Another week, another random bit of Roblox adventuring. This time around, I wanted to see just what sort of MMOs this game’s community could cobble together, and the voting chose Hexaria as our destination. Of the three choices, this one certainly seemed to be the most unique of the bunch, and it ultimately is a standout little piece of MMO-style gaming in Roblox… provided you put in the time, of course.the game’s wiki, a total of 165 cards, though you first start out with a few of the basic ones and are then granted a free booster pack with three more at the end of the tutorial level. Hexaria is, ultimately, very easy to learn but likely takes some time to master.
And not just time in the sense of learning the mechanics so much as time to actually get anything to drop.
Here’s the thing: Hexaria is wholly reliant on you having cards to get the most ouf of the game, and while the first few cards you receive after the tutorial are fine enough, one of the biggest reasons I would want to keep playing is the opportunity to get more cards, and as it stands, having cards drop from fights is like pulling teeth.
No more is this illustrated than in the very first quest, where an NPC asks you to get four Rock Throw cards from Bandit enemies in the area and trade them in for a Slingshot card. Four weak ranged attack cards for one strong ranged attack card? Sounds like a sweet deal. However, these Bandit fights seemed to not get the memo that they’re supposed to drop this particular card, as dozens of fights went by without seeing a single drop. I’m not exactly asking for loot to come pouring out of these enemies, but a bit more frequency would be nice, especially for the sake of completing an opening quest.
It’s not just card drops that feel anemic either. Gold also feels spectacularly stingy, with it taking several fights to get enough gold to purchase another little booster pack of cards. While this bugbear isn’t quite so bad, the time for most fights to complete in the early going makes this feel very much like a slog.
So why all of these speed bumps? If I had to guess, it’s in service to the in-game store, which features several packages that include Gold, some cash shop currency, and some other items depending on the size of bundle purchased. There are also some cosmetics and smaller boosts on offer, too, but these felt far less of a requirement than getting a card pack does, especially since card drops from enemy kills are just pitiful.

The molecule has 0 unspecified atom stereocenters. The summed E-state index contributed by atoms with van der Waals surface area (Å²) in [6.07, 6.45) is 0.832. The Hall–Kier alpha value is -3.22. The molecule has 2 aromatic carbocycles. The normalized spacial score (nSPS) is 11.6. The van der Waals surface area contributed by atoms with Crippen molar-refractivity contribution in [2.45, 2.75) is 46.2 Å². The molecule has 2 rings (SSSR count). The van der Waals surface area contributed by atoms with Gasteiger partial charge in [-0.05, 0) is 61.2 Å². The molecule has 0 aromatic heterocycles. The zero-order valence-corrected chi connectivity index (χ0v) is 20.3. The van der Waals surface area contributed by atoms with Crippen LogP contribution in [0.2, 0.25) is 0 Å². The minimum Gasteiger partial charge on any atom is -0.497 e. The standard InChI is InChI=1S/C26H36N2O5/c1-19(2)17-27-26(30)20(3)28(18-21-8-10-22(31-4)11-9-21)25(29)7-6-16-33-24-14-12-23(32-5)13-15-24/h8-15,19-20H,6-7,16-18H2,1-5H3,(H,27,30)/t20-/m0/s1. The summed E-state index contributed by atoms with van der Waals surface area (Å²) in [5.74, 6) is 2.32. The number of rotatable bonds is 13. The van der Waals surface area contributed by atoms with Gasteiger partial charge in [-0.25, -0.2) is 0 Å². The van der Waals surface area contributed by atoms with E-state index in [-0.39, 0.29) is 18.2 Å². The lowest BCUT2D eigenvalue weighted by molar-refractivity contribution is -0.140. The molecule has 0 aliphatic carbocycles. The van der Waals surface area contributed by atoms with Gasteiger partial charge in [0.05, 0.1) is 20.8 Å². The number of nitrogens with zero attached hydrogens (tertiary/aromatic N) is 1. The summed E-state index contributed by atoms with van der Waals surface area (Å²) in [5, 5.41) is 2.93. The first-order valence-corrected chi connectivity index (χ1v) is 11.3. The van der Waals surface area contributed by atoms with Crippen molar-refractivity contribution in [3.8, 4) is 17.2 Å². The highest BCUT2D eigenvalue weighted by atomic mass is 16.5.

So, plenty of things that are not great here, which means it’s probably best to stay away, right? Well, not exactly. In spite of the very obvious funnels towards spending money, the actual base of Hexaria’s gameplay is extremely fun. Once I had gotten to a point where I had enough cards to formulate something of a deck-building strategy, things really fell in to place and watching a plan play out felt good. It reminded me a lot of Atlas Reactor in so far as being a simple enough strategy title that had easy to grasp mechanics.
That feeling of accomplishment only enhanced when other players and enemies join the fray. Every fight in Hexaria takes place in a small little arena that sort of forms when battle begins, but if friends or foes stray close enough to that arena’s edge, they can join in at any time. Communication helps here, but most of the time the multiplayer PvE battles I was part of played out without too much out-and-out strategizing. Teams form without party invites, letting anyone jump in and help if they’re so moved.
Honestly, this was the kind of thing that made Hexaria shine the most. At one point in a particularly large battle, I was able to position myself in such a way that my Karaoke card put two foes asleep, effectively taking them off of the board for a turn while the other two folks in my pick-up team worked to whittle down two other foes. It also, on more than a few occasions, brought the game’s card drop problem to light — there were at least two or three moments where one person in a three-person team would get two card drops at once and nobody else got anything.
I suspect that, given enough time, determination, and dedication, one could climb through the levels of Hexaria, pull together an impressive deck or two, and get plenty of enjoyment out of this game. I’m not sure I’m that kind of person, however. Especially when all of the restrictions feel like they’re done with a knowing wink and nod in the direction of the cash shop. Which is a real shame because Hexaria really is a creative and really well-realized MMO in Roblox.
Perhaps, then, our other choice for next week’s adventure will cleanse the palate. It’s time to try a few little mini-games in Roblox. The kinds of time wasters that end up burning more hours than you expect them to. Some good ol’ fashioned, shut-off-your-brain arcade-style games. Here are a few choices that I’m considering. Also, just a little heads up — one of this week’s poll choices I’m already familiar with.
What fun little "brainless" game should we try in Roblox next?
- Epic Minigames. 95 minigames in one title. Epicness to be determined. (24%, 4 Votes)
- Survive the Disasters 2. Survive a variety of natural and artificial hazards. (41%, 7 Votes)
- Assassin. Take out your target but watch for your own assassin. It's tag but with knives. (12%, 2 Votes)
- Big Paintball. It's... um... it's paintball. (24%, 4 Votes)
Total Voters: 17
As always, polling will wrap up this coming Friday, April 17th, at 1:00 p.m. EDT. In the meantime, this game has reminded me how much I miss playing Atlas Reactor, so I’m going to see if there’s a game that comes even close to the sort of thing Hexaria is. Honestly, this one scratched an itch I didn’t even know I had and I feel the urge to see if there are other titles like this.